Chemistry and Medical Debate: van Helmont to Boerhaave
“In the field of the history of science Allen G. Debus deserves to be ranked among the innovators. In his pioneering studies, he has presented such figures as Paracelseus and Robert Fludd as subjects worthy of study. Within a domain that was dominated by physics and astronomy, he saw a space for chemistry. He has placed the history of medicine within a wider scientific, religious, and philosophical context and has characterized ‘chemical philosophy’ as a third force between the declining Aristotelianism and the rising mechanical philosophy . . . In this volume, Debus retraces the principal results of his studies, specifically focusing on the debate between chemistry and medicine, a debate that was triggered in the 16th century by the appearance of the Paracelsian oeuvre an that was far from concluded at the end of the eighteenth century.” —HYLE
“ . . . This book is not simply an eclectic compilation of writings from early chemistry. Its principal theme is to show that there was a continuous chemical tradition fuelled by Paracelsian origins even after they had been repudiated. This tradition, he rightly insists, had particularly strong links to medicine. As usual Debus writes clearly and punctuates his texts with numerous quotes from primary sources . . . For many it could form a valuable introduction to the subject.” —Bull. Hist. Chem.
“ . . . From Helmont through Willis to Stahl, Debus casts his chemical light into some hitherto unexplored areas of emerging medical theory. He offers a fascinating ‘Spanish digression,’ for example. This volume provides a good introduction to the large body of Debus’s work, over the past four decades, and a reminder that the scientific claims of Paracelsus had been pretty much exhausted by the time that Jungians established what Szulakowska calls a ‘new school of alchemy.’” —Cauda Pavonis
“ . . . Just as Coleridge went to Humphry Davy’s lectures to improve his stock of metaphors, so those working on seventeenth-century literature will find here some fascinating background material presented with deep scholarship. Do read it.” —David Knight
“In Chemistry and Medical Debate, Allen Debus (Morris Fishbein Professor Emeritus of the History of Science and Medicine, University of Chicago) offers an erudite and engaging discussion of the chemical philosophy of the followers of Paracelsus and van Helmont as it affected the development and practice of medicine. Professor Debus articulately describes the complex relationship of chemistry and medicine in the seventeenth and early eighteenth centuries by way of providing the reader with a clear and accurate understanding of the background to modern chemistry…an impressive work of outstanding scholarship and a highly recommended, core contribution to the study of the history of medicine.” —The Midwest Book Review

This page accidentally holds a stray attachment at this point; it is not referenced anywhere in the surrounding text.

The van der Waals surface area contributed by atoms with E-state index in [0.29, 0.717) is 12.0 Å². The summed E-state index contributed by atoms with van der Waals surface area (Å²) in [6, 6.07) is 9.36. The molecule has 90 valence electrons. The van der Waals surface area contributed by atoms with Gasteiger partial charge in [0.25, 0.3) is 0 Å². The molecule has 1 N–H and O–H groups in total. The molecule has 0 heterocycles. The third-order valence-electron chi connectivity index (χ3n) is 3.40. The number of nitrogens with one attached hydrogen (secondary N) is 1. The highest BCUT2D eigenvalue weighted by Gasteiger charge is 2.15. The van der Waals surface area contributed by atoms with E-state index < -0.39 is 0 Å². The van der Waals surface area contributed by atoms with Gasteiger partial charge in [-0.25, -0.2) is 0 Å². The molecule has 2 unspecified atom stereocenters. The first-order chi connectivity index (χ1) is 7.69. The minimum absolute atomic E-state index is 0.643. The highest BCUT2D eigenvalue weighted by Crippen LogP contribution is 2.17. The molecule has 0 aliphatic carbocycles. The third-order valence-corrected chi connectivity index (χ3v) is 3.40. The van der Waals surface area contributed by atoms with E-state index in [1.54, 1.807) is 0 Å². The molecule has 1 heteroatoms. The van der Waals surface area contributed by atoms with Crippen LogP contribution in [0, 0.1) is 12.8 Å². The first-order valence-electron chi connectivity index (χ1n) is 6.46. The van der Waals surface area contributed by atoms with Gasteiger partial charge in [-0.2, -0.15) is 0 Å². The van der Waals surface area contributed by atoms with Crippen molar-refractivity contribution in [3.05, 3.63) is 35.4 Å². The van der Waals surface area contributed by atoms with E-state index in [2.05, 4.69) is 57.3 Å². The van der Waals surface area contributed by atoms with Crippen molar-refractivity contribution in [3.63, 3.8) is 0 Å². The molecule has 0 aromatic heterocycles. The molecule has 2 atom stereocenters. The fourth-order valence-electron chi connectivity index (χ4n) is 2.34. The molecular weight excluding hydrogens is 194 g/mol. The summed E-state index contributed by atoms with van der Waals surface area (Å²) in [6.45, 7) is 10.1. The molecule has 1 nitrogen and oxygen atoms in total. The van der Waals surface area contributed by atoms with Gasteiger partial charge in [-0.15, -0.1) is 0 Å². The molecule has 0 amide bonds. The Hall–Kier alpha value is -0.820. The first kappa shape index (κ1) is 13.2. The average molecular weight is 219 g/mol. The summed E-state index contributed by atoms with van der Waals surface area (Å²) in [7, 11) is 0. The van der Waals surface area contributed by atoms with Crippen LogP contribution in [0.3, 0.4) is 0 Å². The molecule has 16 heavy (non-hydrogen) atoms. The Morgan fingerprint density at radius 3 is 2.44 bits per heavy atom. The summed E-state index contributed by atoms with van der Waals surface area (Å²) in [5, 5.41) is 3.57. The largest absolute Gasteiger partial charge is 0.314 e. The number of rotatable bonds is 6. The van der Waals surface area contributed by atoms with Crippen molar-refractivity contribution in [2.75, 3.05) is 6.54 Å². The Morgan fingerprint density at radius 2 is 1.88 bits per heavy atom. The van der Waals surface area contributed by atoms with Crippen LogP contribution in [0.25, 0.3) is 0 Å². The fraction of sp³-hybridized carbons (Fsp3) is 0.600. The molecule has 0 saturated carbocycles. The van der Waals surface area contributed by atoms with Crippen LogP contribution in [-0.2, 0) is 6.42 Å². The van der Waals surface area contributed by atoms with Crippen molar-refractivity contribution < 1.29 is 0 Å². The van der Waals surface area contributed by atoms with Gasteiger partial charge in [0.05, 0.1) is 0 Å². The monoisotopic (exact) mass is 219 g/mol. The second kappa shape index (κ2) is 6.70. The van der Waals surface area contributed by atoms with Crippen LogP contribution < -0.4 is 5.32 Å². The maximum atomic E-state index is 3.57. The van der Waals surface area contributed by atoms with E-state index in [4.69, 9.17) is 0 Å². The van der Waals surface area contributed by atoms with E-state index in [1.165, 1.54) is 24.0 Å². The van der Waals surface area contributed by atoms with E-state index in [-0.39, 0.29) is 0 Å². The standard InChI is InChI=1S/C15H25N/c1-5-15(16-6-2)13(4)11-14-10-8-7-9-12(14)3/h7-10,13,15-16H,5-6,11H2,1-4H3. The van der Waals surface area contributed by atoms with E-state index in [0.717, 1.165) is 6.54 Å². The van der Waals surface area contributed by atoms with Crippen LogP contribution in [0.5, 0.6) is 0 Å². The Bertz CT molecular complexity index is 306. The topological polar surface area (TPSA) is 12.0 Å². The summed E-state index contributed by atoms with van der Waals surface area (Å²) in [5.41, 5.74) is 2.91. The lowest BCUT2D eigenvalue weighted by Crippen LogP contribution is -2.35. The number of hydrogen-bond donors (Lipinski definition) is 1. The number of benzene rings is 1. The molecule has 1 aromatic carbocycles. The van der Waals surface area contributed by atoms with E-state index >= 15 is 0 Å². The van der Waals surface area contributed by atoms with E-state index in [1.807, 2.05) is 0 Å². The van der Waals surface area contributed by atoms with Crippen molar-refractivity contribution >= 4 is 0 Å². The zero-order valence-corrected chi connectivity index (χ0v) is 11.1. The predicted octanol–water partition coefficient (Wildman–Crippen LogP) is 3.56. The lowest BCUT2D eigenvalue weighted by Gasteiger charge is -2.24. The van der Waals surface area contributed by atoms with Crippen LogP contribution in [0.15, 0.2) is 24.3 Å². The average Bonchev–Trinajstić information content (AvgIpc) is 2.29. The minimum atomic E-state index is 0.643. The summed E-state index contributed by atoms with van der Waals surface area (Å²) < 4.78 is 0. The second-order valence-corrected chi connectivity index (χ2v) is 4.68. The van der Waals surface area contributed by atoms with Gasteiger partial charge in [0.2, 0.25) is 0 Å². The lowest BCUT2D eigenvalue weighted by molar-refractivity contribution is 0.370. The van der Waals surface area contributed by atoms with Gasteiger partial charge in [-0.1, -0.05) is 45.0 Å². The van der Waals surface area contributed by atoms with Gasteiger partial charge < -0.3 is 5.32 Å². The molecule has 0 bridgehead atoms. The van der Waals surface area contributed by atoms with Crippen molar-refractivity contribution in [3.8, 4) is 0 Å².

“ . . . Allen Debus has produced a wonderful survey of chemical-medical debate in the early modern era and has opened up avenues for further inquiry by future historians . . . Science History Publications did not serve this volume well when it neglected to print whatever text ought to have been found on page 30.” —Isis
The missing text:
…iatrochemists and iatrophysicists). To a large extent this is due to the influence of Jean Baptiste van Helmont and it is to him that we turn next.
“ . . . a most interesting study that contains a wealth of information about an aspect of the Scientific Revolution that had been neglected until the research of Debus himself. This research has inspired others to take up the study of sixteenth- and seventeenth-century chemistry and alchemy, indeed to the point of producing what is now quite an industry. It is good to see that the master himself is still in good form. The book is beautifully illustrated.” —J. Hist. Med.